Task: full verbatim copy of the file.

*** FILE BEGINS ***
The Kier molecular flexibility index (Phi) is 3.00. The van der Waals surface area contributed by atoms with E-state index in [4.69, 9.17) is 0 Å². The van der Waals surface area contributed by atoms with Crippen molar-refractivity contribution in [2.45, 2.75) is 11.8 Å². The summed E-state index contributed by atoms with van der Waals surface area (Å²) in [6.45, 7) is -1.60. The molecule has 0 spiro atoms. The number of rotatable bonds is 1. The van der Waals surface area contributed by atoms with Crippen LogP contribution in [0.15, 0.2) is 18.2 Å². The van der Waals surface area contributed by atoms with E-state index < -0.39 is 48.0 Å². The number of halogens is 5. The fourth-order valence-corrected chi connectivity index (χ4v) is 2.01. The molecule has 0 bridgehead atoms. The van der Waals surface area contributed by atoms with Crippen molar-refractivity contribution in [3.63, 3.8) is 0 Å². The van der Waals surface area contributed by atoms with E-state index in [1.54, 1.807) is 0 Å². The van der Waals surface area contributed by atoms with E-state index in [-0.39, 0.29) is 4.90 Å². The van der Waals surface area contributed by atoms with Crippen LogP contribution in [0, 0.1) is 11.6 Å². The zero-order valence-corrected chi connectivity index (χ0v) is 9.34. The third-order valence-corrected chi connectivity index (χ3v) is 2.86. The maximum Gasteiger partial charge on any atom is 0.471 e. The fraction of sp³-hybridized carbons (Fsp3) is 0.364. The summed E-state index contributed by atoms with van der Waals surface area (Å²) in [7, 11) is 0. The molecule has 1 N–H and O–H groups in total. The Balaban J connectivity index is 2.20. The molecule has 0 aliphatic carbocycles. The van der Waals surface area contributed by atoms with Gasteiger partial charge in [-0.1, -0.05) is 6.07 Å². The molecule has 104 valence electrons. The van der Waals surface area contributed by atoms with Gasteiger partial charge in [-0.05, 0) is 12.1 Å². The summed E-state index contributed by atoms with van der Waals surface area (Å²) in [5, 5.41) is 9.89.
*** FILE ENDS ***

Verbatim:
The Kier molecular flexibility index (Phi) is 3.00. The van der Waals surface area contributed by atoms with E-state index in [4.69, 9.17) is 0 Å². The van der Waals surface area contributed by atoms with Crippen molar-refractivity contribution in [2.45, 2.75) is 11.8 Å². The summed E-state index contributed by atoms with van der Waals surface area (Å²) in [6.45, 7) is -1.60. The molecule has 0 spiro atoms. The number of rotatable bonds is 1. The van der Waals surface area contributed by atoms with Crippen LogP contribution in [0.15, 0.2) is 18.2 Å². The van der Waals surface area contributed by atoms with E-state index < -0.39 is 48.0 Å². The number of halogens is 5. The fourth-order valence-corrected chi connectivity index (χ4v) is 2.01. The molecule has 0 bridgehead atoms. The van der Waals surface area contributed by atoms with Crippen molar-refractivity contribution in [3.63, 3.8) is 0 Å². The van der Waals surface area contributed by atoms with E-state index in [1.54, 1.807) is 0 Å². The van der Waals surface area contributed by atoms with E-state index in [-0.39, 0.29) is 4.90 Å². The van der Waals surface area contributed by atoms with Crippen LogP contribution in [0, 0.1) is 11.6 Å². The zero-order valence-corrected chi connectivity index (χ0v) is 9.34. The third-order valence-corrected chi connectivity index (χ3v) is 2.86. The maximum Gasteiger partial charge on any atom is 0.471 e. The fraction of sp³-hybridized carbons (Fsp3) is 0.364. The summed E-state index contributed by atoms with van der Waals surface area (Å²) in [7, 11) is 0. The molecule has 1 N–H and O–H groups in total. The Balaban J connectivity index is 2.20. The molecule has 0 aliphatic carbocycles. The van der Waals surface area contributed by atoms with Gasteiger partial charge in [-0.1, -0.05) is 6.07 Å². The molecule has 104 valence electrons. The van der Waals surface area contributed by atoms with Gasteiger partial charge in [-0.05, 0) is 12.1 Å². The summed E-state index contributed by atoms with van der Waals surface area (Å²) in [5, 5.41) is 9.89.